Goose — The word goose (plural: geese) is the English name for a group of waterfowl, belonging to the family Anatidae. This family also includes swans, most of which are larger than true geese, and ducks, which are smaller.
A number of other waterbirds, mostly related to the shelducks, have “goose” as part of their name.
The term goose applies to the female in particular while gander applies to the male in particular. Young birds before fledging are called goslings. The collective noun for group of geese on the ground is a gaggle; when in flight, they are called a skein, a team or a wedge; when flying close together, they are called a plump.
There are three living genera of true geese: Anser, grey geese, including the domesticated goose and the Swan Goose; Chen, white geese; and Branta, black geese, such as the Canada goose.
Two genera of “geese” are only tentatively placed in the Anserinae; they may belong to the shelducks or form a subfamily on their own: Cereopsis, the Cape Barren Goose, and Cnemiornis, the prehistoric New Zealand Goose.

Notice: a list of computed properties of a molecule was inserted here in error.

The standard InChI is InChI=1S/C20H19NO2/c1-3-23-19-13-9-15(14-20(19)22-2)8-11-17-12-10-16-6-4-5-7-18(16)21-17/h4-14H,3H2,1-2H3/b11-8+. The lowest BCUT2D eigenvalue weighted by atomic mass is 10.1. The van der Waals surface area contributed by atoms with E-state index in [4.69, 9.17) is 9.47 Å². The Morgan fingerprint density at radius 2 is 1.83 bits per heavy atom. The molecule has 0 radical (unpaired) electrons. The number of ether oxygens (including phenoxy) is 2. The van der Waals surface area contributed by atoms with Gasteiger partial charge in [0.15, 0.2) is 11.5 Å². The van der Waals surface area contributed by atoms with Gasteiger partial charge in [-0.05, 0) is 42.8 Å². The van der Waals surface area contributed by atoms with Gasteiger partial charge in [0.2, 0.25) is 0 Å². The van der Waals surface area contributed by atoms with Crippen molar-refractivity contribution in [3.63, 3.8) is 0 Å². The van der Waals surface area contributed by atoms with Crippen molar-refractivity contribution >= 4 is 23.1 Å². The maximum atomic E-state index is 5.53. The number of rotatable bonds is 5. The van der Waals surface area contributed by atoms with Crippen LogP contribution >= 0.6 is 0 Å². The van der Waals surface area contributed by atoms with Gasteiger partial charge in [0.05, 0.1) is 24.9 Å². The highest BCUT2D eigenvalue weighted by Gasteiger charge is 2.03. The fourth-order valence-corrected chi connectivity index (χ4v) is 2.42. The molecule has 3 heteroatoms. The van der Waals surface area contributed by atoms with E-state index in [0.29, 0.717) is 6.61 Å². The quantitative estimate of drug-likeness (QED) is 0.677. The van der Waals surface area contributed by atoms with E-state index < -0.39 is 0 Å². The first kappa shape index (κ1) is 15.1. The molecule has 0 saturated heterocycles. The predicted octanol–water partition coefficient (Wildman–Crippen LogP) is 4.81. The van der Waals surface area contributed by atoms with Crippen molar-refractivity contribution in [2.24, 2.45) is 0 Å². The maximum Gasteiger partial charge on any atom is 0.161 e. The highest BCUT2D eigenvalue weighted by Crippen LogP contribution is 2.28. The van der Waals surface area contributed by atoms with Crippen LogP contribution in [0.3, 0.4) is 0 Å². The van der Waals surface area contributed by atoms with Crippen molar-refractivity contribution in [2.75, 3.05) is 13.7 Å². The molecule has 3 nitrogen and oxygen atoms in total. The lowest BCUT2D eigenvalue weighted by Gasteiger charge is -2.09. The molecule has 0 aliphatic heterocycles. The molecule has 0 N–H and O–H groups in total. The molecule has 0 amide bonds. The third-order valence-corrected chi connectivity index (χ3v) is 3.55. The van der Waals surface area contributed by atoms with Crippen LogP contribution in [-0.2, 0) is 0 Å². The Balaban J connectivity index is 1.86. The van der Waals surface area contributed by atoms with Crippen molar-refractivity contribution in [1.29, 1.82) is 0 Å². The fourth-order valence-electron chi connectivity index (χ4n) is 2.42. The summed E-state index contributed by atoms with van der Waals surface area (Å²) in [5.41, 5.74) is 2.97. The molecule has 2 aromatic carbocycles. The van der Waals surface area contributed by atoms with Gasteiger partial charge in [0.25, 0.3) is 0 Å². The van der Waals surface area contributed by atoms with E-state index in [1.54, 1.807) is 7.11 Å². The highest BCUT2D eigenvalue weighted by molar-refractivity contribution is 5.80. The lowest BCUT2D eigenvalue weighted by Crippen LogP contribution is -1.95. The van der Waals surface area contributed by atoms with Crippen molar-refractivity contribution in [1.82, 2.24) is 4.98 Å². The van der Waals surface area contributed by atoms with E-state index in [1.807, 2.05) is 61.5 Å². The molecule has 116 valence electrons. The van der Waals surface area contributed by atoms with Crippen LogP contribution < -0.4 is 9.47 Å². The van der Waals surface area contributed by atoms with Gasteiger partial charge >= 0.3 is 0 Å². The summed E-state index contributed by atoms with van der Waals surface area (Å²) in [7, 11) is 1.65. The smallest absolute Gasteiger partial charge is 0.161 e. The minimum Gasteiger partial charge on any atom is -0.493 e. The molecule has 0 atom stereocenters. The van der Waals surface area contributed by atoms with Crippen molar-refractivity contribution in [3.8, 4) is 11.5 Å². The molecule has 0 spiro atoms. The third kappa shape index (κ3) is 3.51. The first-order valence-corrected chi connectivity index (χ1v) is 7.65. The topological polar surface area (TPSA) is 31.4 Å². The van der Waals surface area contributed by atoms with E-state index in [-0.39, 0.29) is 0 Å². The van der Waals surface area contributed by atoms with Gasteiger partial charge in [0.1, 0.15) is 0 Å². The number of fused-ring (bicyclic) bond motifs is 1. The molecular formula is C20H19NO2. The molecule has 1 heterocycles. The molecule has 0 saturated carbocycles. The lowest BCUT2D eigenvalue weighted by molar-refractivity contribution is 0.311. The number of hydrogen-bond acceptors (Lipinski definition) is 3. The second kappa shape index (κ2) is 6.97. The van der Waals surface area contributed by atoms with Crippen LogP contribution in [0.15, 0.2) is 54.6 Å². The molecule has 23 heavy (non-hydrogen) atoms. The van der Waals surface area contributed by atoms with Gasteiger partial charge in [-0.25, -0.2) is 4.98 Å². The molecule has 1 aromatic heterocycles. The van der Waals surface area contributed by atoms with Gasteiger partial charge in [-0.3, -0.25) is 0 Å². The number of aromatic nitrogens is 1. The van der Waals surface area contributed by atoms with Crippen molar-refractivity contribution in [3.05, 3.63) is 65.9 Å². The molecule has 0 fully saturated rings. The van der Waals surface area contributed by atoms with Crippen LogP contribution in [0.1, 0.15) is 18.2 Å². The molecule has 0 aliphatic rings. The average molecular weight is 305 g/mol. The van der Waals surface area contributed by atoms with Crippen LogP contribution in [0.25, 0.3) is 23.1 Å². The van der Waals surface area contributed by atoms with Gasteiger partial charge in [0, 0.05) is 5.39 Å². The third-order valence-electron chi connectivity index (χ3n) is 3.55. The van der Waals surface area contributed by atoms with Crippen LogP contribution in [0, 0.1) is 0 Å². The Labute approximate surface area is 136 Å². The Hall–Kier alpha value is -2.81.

Either these or, more probably, the goose-like Coscoroba Swan is the closest living relative of the true geese.
Geese are monogamous, living in permanent pairs throughout the year; however, unlike most other permanently monogamous animals, they are territorial only during the short nesting season. Paired geese are more dominant and feed more, two factors that result in more young.